We made a stop at the REI Store in Nashville for a Wednesday evening workshop on teaching with the PEAK Pack. The turnout was pretty eclectic, and included a Boy Scout who is his troop’s new Leave No Trace leader, YMCA youth activity coordinators, an education specialist from Tennessee State Parks, a board member from the historic Traveller’s Rest Plantation, and REI employees seeking to sharpen their skills with the PEAK Pack. We find that a regimen of Step On It, How Long Does It Last, and Minimum Impact Match usually encourages active, uninhibited audience participation, and this group was definitely no exception.
We had great questions about approaches to teaching Leave No Trace and the choices that we face as we enjoy our outdoor experiences. These are the kind of questions that, hopefully, help us think about our personal practice of Leave No Trace ethics. The choices aren't black-and-white, and they're not always obvious or easy. Developing a sense of outdoor ethics means that we have to exercise-our-uniquely-human-capacity-for-reflective-thought. Whereas other creatures may live and die according to purely instinctive behaviors in response to environment and circumstance, we humans have the ability to make conscious choices about our actions... for better or for worse.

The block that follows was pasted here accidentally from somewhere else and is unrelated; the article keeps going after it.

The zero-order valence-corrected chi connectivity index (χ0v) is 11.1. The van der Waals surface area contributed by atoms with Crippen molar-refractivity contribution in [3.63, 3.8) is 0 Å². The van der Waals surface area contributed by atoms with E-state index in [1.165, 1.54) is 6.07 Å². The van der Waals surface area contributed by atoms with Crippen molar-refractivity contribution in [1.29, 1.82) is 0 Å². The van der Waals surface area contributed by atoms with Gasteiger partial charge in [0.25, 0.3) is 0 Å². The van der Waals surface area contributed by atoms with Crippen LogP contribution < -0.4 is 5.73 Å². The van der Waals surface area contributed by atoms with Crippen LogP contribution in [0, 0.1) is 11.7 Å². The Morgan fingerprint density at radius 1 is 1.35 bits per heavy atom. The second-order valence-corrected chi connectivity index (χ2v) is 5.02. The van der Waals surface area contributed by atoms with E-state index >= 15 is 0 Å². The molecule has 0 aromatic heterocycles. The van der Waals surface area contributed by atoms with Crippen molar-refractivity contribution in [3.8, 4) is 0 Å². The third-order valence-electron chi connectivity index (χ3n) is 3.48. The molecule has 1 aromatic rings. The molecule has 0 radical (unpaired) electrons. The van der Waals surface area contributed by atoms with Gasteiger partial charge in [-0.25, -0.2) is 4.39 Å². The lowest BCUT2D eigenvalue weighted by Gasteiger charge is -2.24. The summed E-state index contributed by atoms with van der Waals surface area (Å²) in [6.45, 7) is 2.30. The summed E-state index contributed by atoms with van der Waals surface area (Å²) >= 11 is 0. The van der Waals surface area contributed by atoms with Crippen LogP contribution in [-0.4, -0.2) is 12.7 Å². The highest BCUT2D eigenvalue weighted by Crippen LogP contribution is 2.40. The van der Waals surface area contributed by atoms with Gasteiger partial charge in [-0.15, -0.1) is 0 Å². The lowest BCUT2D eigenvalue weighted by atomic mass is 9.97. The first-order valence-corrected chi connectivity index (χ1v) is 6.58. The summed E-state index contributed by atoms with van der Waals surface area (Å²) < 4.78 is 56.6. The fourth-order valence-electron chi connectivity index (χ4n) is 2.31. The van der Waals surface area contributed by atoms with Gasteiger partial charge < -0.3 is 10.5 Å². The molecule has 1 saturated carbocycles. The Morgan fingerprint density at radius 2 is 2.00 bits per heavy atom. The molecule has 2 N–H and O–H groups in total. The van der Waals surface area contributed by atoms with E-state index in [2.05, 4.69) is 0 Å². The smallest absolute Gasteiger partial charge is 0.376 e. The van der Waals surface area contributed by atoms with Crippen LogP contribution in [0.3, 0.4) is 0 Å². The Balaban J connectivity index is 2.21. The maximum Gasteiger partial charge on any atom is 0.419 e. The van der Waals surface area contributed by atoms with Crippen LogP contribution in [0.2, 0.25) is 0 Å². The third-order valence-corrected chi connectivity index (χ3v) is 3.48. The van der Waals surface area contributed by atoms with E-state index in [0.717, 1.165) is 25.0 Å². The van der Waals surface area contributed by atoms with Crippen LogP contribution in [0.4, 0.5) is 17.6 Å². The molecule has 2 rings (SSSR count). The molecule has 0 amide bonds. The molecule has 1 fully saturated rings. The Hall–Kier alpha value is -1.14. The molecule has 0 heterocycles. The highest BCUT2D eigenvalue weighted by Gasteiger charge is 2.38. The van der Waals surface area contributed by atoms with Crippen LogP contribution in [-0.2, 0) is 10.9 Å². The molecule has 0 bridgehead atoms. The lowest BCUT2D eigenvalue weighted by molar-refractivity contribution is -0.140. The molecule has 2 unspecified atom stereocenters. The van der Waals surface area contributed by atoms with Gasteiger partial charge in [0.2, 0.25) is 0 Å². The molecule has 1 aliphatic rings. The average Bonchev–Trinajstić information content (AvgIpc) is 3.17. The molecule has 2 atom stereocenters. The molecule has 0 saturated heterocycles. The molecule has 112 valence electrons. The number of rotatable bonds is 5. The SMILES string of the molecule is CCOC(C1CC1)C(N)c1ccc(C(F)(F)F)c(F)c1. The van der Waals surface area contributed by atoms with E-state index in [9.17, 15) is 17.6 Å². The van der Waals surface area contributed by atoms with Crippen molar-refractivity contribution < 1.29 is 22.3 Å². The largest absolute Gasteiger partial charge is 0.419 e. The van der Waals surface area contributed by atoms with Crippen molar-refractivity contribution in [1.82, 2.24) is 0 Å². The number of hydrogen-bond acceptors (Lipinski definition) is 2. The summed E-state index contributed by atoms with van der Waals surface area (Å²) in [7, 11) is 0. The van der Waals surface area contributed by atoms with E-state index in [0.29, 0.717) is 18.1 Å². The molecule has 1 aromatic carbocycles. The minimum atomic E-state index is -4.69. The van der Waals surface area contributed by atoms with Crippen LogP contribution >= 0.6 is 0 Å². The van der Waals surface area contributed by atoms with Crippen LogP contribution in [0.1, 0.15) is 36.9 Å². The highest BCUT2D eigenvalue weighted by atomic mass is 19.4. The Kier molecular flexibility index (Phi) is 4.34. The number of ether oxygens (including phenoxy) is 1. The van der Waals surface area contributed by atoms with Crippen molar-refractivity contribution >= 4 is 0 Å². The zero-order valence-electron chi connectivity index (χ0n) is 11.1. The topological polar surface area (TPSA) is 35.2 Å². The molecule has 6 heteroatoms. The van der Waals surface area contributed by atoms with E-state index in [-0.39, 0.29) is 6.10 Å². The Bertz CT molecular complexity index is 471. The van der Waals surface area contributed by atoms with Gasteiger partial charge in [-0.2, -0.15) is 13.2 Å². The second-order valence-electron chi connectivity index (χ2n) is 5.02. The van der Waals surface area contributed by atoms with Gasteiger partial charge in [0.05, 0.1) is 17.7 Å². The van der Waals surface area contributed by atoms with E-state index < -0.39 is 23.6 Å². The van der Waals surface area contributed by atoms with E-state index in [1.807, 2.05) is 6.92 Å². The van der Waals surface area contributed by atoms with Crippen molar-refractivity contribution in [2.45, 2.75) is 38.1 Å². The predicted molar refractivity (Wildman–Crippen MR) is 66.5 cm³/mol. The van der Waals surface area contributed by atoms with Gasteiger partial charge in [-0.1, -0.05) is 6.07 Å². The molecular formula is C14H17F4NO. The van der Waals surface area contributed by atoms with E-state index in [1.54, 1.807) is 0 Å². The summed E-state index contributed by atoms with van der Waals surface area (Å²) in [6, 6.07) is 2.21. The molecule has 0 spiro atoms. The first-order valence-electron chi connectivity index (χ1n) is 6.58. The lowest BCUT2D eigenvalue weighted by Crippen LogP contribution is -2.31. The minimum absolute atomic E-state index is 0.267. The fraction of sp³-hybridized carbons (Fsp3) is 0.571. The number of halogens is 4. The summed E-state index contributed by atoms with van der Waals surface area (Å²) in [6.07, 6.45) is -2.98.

We ended the workshop with each participant using our U.S. map to locate a great park or wild place that they had visited and then to identify an equally compelling wild place that they would like to go. It’s fascinating when folks thoughtfully reflect on the memorable experiences they’ve had on our public lands, and to hear about the allure that beautiful and compelling places hold. We're hoping that those places continue to offer the same allure for our children and grandchildren. Perhaps they will, but only if we manage to make the right choices...
Thanks go to Chuck Robinson, Outreach Specialist at the Brentwood REI Store, for coordinating our visit.
Hoping, just hoping…
Peggy and Barrett
2010 Leave No Trace e-Tour